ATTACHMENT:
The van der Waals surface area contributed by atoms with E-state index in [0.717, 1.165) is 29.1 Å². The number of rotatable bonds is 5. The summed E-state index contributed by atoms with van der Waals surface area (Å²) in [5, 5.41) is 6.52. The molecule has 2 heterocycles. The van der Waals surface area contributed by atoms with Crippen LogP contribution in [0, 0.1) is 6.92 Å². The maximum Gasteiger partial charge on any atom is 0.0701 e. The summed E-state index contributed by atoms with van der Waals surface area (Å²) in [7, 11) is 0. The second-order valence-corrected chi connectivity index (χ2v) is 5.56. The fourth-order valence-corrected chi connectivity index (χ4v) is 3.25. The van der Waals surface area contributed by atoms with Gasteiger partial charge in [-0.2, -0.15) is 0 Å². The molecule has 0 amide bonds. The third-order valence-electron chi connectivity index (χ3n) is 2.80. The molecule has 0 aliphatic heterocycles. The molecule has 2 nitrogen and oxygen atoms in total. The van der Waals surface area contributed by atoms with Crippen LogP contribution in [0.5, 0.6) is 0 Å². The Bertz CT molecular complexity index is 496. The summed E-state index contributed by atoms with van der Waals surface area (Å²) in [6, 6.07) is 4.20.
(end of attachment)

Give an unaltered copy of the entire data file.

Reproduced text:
The van der Waals surface area contributed by atoms with E-state index in [0.717, 1.165) is 29.1 Å². The number of rotatable bonds is 5. The summed E-state index contributed by atoms with van der Waals surface area (Å²) in [5, 5.41) is 6.52. The molecule has 2 heterocycles. The van der Waals surface area contributed by atoms with Crippen LogP contribution in [0, 0.1) is 6.92 Å². The maximum Gasteiger partial charge on any atom is 0.0701 e. The summed E-state index contributed by atoms with van der Waals surface area (Å²) in [7, 11) is 0. The second-order valence-corrected chi connectivity index (χ2v) is 5.56. The fourth-order valence-corrected chi connectivity index (χ4v) is 3.25. The van der Waals surface area contributed by atoms with Gasteiger partial charge in [-0.2, -0.15) is 0 Å². The molecule has 0 amide bonds. The third-order valence-electron chi connectivity index (χ3n) is 2.80. The molecule has 0 aliphatic heterocycles. The molecule has 2 nitrogen and oxygen atoms in total. The van der Waals surface area contributed by atoms with Crippen LogP contribution in [0.5, 0.6) is 0 Å². The Bertz CT molecular complexity index is 496. The summed E-state index contributed by atoms with van der Waals surface area (Å²) in [6, 6.07) is 4.20.